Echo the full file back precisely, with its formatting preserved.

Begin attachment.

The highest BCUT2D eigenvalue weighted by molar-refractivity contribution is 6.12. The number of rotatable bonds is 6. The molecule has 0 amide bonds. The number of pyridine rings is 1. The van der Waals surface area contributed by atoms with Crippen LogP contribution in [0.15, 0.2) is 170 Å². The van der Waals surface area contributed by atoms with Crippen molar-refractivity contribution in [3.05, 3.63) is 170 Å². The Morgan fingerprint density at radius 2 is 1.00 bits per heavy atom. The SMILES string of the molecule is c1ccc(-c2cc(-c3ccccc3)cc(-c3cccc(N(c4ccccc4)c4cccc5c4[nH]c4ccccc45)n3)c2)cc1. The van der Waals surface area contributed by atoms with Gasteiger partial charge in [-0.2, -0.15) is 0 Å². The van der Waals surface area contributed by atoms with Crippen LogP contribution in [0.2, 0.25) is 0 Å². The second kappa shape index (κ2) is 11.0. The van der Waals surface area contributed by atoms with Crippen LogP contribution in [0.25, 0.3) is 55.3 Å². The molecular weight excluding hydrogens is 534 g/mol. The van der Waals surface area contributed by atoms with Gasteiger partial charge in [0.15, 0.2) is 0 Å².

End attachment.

The highest BCUT2D eigenvalue weighted by molar-refractivity contribution is 6.12. The number of rotatable bonds is 6. The molecule has 0 amide bonds. The number of pyridine rings is 1. The van der Waals surface area contributed by atoms with Crippen LogP contribution in [0.15, 0.2) is 170 Å². The van der Waals surface area contributed by atoms with Crippen molar-refractivity contribution in [3.05, 3.63) is 170 Å². The Morgan fingerprint density at radius 2 is 1.00 bits per heavy atom. The SMILES string of the molecule is c1ccc(-c2cc(-c3ccccc3)cc(-c3cccc(N(c4ccccc4)c4cccc5c4[nH]c4ccccc45)n3)c2)cc1. The van der Waals surface area contributed by atoms with Gasteiger partial charge in [-0.2, -0.15) is 0 Å². The van der Waals surface area contributed by atoms with Crippen LogP contribution in [0.2, 0.25) is 0 Å². The second kappa shape index (κ2) is 11.0. The van der Waals surface area contributed by atoms with Crippen LogP contribution in [0.25, 0.3) is 55.3 Å². The molecular weight excluding hydrogens is 534 g/mol. The van der Waals surface area contributed by atoms with Gasteiger partial charge in [0.15, 0.2) is 0 Å².